How to Increase Employee Loyalty

Employee Loyalty - 2 Business Women having a conversation

Whoever said loyalty couldn’t be bought was clearly correct (or mostly correct anyway) – as evidenced by the recent spikes in employee resignations across industries.

Now here’s the big shocker – employees are no longer only looking for a big paycheck to keep them in place. Instead, they demand respect, flexibility and a better sense of value.

But before looking at ways to increase employee loyalty and combat the effects of The Great Resignation – it is important that you first establish what the term loyalty means to you and your business.

For instance, does it mean employees speaking positively about your company? Or rejecting your competitors’ offers? Or wanting to continue working for you for the foreseeable future?

Whatever the case, employee loyalty is a rare quality, and it is often evident whether you have it or not by your retention and engagement rates.  

Factors that often dampen employee loyalty are: 

  • Ineffective Leaders: 

There’s a famous saying that people leave their leaders, not companies, and research supports that. On average, around 57% of employees in the US leave their jobs because of their leader, while 32% seriously consider resigning because of a leader. 

  • Disengagement

A disengaged employee does not put their heart into their work. They show up, do the bare minimum, and often cannot wait to get home. If these employees receive offers from other companies, they will often jump ship without a second thought. The tricky part of this is understanding what causes the disengagement. Disengagement is often a symptom of something else, and understanding the root cause is important. 

  • No Growth or Development Opportunities: 

Even relatively loyal talent begins to look elsewhere if there is no room for career advancement, particularly if this is something that is important to them. Few people want to be stuck at the same job, but unfortunately, many promotion programmes don’t reward loyalty. If employees feel that their skills are not being used properly or overlooked for promotions, they will likely seek other opportunities.

  • Bad Pay: 

According to a Randstad US report, more than 8 in 10 employees expect an annual pay rise to stay engaged and happy at work. So while having a great leader makes the job more enjoyable, it doesn’t preclude the expectation of an annual pay increase.

Ways to Increase Employee Engagement and Loyalty in your Workplace.

  1. Listen, Carefully 

Employee loyalty is a general term for the emotions that make talent feel attached to their current employer and less likely to seek greener pastures elsewhere. Therefore, to increase employee loyalty, you need to increase the positive emotions and decrease employees’ negative emotions at work. A big part of this is understanding what employees actually want and need at work and figuring out what you are prepared to give. Listening carefully to people, especially talent, makes people feel heard.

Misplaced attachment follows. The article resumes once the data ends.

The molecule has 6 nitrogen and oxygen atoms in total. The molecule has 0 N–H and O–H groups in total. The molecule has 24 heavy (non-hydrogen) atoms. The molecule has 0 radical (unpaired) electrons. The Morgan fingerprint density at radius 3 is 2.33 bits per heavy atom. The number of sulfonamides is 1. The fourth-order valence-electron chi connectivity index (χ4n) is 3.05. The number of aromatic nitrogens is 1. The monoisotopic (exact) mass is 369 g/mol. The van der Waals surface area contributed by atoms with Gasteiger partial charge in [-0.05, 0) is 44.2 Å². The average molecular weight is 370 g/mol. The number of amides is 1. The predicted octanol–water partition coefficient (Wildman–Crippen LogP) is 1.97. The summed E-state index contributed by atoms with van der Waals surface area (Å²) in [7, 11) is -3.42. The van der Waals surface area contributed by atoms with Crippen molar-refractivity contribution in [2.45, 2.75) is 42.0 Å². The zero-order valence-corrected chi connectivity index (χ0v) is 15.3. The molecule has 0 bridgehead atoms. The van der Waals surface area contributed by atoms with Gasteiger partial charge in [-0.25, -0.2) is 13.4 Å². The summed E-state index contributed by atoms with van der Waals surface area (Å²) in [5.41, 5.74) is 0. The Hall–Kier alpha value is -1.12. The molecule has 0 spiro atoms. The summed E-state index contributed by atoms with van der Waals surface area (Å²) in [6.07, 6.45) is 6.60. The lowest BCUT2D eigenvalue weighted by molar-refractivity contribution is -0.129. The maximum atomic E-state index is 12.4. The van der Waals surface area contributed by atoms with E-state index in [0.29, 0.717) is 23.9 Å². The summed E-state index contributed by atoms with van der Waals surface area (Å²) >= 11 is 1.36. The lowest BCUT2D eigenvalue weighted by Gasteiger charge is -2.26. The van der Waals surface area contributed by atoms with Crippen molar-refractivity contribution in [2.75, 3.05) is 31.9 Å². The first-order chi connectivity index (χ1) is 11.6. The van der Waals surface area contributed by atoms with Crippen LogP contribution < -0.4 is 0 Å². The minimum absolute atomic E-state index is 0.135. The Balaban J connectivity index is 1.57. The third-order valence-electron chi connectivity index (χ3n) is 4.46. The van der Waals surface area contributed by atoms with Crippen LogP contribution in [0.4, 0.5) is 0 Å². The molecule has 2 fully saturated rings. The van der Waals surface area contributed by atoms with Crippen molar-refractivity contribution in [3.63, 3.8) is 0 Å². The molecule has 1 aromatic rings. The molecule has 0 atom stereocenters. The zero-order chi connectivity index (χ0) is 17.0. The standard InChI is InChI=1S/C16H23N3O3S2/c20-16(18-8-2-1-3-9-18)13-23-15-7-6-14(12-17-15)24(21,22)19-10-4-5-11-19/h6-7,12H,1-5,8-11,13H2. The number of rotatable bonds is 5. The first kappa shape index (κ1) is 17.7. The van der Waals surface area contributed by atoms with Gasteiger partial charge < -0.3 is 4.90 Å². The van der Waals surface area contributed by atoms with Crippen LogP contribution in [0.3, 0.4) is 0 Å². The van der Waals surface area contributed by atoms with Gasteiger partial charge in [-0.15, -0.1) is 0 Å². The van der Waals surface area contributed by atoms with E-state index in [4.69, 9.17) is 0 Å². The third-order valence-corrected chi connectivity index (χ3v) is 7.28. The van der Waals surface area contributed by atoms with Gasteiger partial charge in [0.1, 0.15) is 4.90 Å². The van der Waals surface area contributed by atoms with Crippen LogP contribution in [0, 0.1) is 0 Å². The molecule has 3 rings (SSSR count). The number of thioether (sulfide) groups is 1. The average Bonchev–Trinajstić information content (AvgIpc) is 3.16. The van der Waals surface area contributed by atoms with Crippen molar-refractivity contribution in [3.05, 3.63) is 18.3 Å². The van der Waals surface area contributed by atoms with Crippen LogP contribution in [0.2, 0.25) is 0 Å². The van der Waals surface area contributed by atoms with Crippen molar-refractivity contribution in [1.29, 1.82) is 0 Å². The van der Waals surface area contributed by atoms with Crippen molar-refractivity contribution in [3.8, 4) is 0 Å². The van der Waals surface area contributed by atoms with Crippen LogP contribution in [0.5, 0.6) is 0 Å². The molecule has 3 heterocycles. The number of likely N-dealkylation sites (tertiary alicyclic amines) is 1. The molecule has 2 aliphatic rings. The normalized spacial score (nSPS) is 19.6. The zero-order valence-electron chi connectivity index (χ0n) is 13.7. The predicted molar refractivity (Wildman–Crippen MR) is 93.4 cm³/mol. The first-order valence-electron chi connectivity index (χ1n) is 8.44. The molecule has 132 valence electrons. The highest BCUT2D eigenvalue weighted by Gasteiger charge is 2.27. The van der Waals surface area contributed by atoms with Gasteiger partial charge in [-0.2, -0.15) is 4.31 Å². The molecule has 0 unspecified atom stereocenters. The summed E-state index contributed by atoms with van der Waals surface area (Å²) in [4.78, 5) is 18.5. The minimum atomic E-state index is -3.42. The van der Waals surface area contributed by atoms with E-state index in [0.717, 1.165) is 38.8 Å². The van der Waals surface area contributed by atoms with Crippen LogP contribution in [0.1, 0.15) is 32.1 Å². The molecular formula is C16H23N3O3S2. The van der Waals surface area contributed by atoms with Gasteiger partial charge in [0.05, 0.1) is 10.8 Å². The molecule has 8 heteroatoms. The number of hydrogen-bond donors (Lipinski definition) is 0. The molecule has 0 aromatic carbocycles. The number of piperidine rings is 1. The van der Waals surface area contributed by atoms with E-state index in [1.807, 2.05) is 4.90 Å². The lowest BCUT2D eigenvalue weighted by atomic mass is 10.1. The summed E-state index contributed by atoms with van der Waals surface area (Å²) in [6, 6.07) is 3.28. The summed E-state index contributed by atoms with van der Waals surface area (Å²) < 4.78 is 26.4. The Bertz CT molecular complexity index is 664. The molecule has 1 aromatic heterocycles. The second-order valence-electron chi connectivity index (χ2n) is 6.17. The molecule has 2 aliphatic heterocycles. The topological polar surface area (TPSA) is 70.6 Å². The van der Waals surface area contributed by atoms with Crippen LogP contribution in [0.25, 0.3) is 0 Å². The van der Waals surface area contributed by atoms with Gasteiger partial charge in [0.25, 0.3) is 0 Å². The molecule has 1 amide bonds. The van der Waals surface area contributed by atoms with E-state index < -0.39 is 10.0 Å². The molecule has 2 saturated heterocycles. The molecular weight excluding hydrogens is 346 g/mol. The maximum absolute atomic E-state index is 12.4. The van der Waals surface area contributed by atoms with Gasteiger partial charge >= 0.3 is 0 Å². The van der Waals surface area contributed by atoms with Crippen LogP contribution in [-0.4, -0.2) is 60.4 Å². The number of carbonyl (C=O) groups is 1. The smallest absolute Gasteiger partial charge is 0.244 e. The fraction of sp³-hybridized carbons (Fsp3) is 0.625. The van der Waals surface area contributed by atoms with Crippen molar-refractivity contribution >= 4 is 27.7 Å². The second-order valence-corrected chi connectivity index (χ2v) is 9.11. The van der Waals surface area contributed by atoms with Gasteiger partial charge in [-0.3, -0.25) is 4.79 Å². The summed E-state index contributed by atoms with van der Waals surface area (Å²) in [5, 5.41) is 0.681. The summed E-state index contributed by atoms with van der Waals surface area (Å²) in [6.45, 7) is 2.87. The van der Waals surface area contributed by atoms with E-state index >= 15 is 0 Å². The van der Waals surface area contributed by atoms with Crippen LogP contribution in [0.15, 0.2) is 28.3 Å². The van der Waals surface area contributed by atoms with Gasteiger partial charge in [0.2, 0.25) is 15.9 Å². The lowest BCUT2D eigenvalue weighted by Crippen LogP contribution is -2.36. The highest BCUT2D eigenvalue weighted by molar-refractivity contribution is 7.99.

2. Give Employees More Control

It’s all about flexibility. Fifty years ago, the management buzzword was delegation. Twenty-five years ago, it was empowerment. Today is flexible. Companies whose employees are autonomous, meaning they make decisions rather than just follow orders, have a 31% lower turnover rate. 

3. Offer Incentives and Benefits

Financial incentives and other benefits can be great motivators. There are several incentives you can give in addition to the year-end bonus. Here are some of the things you could provide:

  • Gym memberships
  • Personal days
  • Volunteers leave
  • Flexible options
  • Wellness programmes
  • Office day-care for kids

4. Encourage Open Communication

Now, more than ever, employees want to be heard. Unfortunately, emotions like fear, stress and other negative factors can lead many to feel overwhelmed and disengaged. Therefore, HR managers and leaders need to create an environment that encourages open communication, open schedule meetings where employees can ask questions, open anonymous communication channels for reserved people to voice their concerns, and have an open-door policy at all levels of company management.

Promoting or constantly working towards achieving employee loyalty will increase retention and productivity. And beyond the pain of hiring replacements, it costs about 20% of an employee’s average salary to replace that employee. Thus, retaining your employees pays off.

5. Take Action

The biggest trap we see companies falling into is that they gather all of the information they need from staff but they don’t act / do anything about it. Consistent action builds trust and thus loyalty. If employees have come to you about something, or a trend emerges through surveys, the most important thing you can do is select things to action, and then do it. This shows employees that you are willing to listen and act. If there are things you can’t action or change, share why. 

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